DOING THE WAVE: Locals and passengers up early to greet each other from far and near as first large cruise ship of year arrives

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Carsten Wuenscher, 41, knew nothing about Svalbard before arriving Wednesday morning, but clearly was eager to start learning as he was the first to disembark from the 2,100-passenger AIDAluna after it became the first large cruise ship to dock here this year. 

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Carsten Wuenscher approaches the security gate at Longyearbyen Harbor after disembarking from the AIDAluna cruise ship Wednesday morning. Photo by Mark Sabbatini / Icepeople.

“I think it’s the best way to explore the north of Europe,” the Düsseldorf resident said. “It’s cold.”

Wuenscher said this is his third cruise and a considerable contrast to his previous balmy voyage to Australia in November. Traveling to Svalbard with his parents, he said they were planning to take a wheeled dogsledding tour, but he got off the German-flagged ship quickly so he could explore Longyearbyen alone on foot before the tour started at 10 a.m.

That meant he had a couple of hours to discover things on his own, since the ship arrived at the harbor at 7 a.m. – one hour ahead of its originally scheduled time, a decision made due to the lengthy docking process because of the vessel’s slow winches. It took nearly an hour between the time the ship stopped and Wuenscher’s arrival at the passenger security gate.

Local officials were notified about the early arrival the day before, which meant some quick adjustments for the now large-scale apparatus of greeters, guided tours and those in a large welcoming tent. Among those rising much earlier than planned was Anci Haugerud, a project coordinator for Visit Svalbard, who left home at 6 a.m. to organize a traditional first-ship greeting party on the mountainside across the road from the harbor.

“We had to move quickly to get people here,” she said. About 15 people were waving flags, drinking coffee and eating pastries when the AIDAluna came to a stop, compared to about 40 people last year.

But Haugerud said the effort is well worthwhile.

“We were told last year by the cruise line it was noticed,” she said.

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A passenger aboard the AIDAluna waves a towel to Longyearbyen residents gathered on a hillside across from the harbor. Photo by Mark Sabbatini / Icepeople.

While the ship’s passengers were mere dots from the mountainside – and vice versa – a handful were waving towels and other items in greetings from the decks and cabin balconies.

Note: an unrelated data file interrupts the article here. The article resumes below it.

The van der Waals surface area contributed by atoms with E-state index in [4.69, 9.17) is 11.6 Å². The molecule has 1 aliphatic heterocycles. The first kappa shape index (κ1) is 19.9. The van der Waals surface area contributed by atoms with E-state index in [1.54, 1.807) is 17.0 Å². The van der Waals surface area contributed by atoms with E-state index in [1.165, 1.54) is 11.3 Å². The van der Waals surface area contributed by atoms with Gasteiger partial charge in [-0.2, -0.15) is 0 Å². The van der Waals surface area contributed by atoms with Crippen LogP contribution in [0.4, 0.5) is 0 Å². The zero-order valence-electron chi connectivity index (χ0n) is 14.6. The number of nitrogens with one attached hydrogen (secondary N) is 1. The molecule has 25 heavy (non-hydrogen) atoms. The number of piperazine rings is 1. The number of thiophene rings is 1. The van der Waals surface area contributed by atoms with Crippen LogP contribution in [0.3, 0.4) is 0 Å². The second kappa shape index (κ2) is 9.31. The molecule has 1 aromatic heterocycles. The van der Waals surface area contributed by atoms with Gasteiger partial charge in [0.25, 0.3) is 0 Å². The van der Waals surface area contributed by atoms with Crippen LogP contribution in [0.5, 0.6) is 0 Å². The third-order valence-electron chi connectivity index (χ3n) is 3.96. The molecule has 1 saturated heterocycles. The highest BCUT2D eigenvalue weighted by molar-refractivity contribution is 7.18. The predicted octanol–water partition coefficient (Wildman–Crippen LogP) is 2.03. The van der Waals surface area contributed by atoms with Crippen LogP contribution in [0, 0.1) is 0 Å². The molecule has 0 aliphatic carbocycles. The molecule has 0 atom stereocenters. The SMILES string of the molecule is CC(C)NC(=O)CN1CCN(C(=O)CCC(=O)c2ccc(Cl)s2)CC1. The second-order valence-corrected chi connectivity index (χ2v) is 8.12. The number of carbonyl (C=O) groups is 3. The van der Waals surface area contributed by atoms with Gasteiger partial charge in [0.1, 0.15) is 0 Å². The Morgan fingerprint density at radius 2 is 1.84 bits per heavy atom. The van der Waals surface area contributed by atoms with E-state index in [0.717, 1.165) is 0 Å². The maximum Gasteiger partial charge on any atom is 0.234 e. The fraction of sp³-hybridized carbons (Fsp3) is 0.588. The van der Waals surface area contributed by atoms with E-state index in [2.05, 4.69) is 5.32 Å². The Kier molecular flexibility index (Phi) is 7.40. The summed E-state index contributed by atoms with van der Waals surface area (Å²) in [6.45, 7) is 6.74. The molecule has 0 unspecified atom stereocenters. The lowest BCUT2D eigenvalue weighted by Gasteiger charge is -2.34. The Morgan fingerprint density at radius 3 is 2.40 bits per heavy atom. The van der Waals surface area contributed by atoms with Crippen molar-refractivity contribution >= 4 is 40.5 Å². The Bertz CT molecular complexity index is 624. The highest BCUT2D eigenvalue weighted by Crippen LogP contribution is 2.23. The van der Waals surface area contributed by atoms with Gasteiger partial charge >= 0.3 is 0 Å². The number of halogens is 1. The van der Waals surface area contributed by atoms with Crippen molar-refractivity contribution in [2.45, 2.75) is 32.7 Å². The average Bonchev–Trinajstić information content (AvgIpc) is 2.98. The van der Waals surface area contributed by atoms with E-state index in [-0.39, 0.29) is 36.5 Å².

An array of flags would also normally be flying from the dock, but Harbormaster Kjetil Bråten said they were omitted for the first arrival since the German flag in the collection is damaged – and omitting it would be an obvious slight for the German ship and many passengers from that country.

Busses, taxis and other vehicles began arriving about the same time passengers began disembarking. Continuing a coordinated effort between cruise lines and local tour operators that began a couple of years ago, a sizable percentage of passengers departed on prearranged tours immediately after disembarking, with the tours ending in the center of town with the objective of getting visitors to visit shops and cafes before returning to the ship before its departure.

“The big difference now from only a few years ago is things are organized,” said Visit Svalbard Director Ronny Brunvoll.

The coordination is considered crucial since an aggressive effort is being made to expand cruise ship tourism. In recent years up to 6,000 passengers have arrived on multiple ships during a single day, overwhelming tour companies and businesses beyond their capacity.

Brunvoll said there are about five new companies affiliated with Visit Svalbard compared to last year, brining the overall total to about 75. He said the total number of passengers expected to arrive this year is roughly the same as the 44,336 that visited last year.

But while the AIDAluna loomed large on Wednesday morning compared to some smaller passenger ships also making port calls, it soon will find itself being overshadowed.

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The MSC Meraviglia will be the biggest cruise ship to ever dock in Longyearbyen when it arrives June 16. Photo courtesy of  MSC Cruises.

“This is a small one,” Bråten said, noting the ship is 69,200 tons. Arriving for the first time this year on June 16 is the French-flagged MSC Meraviglia, which at 171,598 tons will be the largest cruise ship to ever dock in Longyearbyen.

“The capacity of that ship is 4,500 passengers, but I don’t think they will bring that many up here,” Bråten said, noting about 3,500 are currently booked. “I hope they don’t bring that many up there. That is too many for us.”

Weather and other conditions will likely need to be idea for the ship to dock at the pier, otherwise the ship will have to anchor in the channel and ferry passengers ashore.

The harbor’s limited ability handle ships of such size has made a new pier a top priority for many local officials, with a proposed twin-pier floating dock now in the planning stages. Bråten said he expects the new harbor to be in use by 2021.

In addition to crowding, concerns have been voiced about the environmental and other adverse impacts of increasing tourism. The industry has responded in recent years with efforts such as responsible behavior campaigns and offering trash cleanups on beaches as a shore excursion (with some offering discount fares for passengers who spend half their shore time doing pickups). New this year is a large-scale effort by the Association of Arctic Expedition Cruise Operators to expand such cleanups and reduce disposable plastic items on member ships.

 

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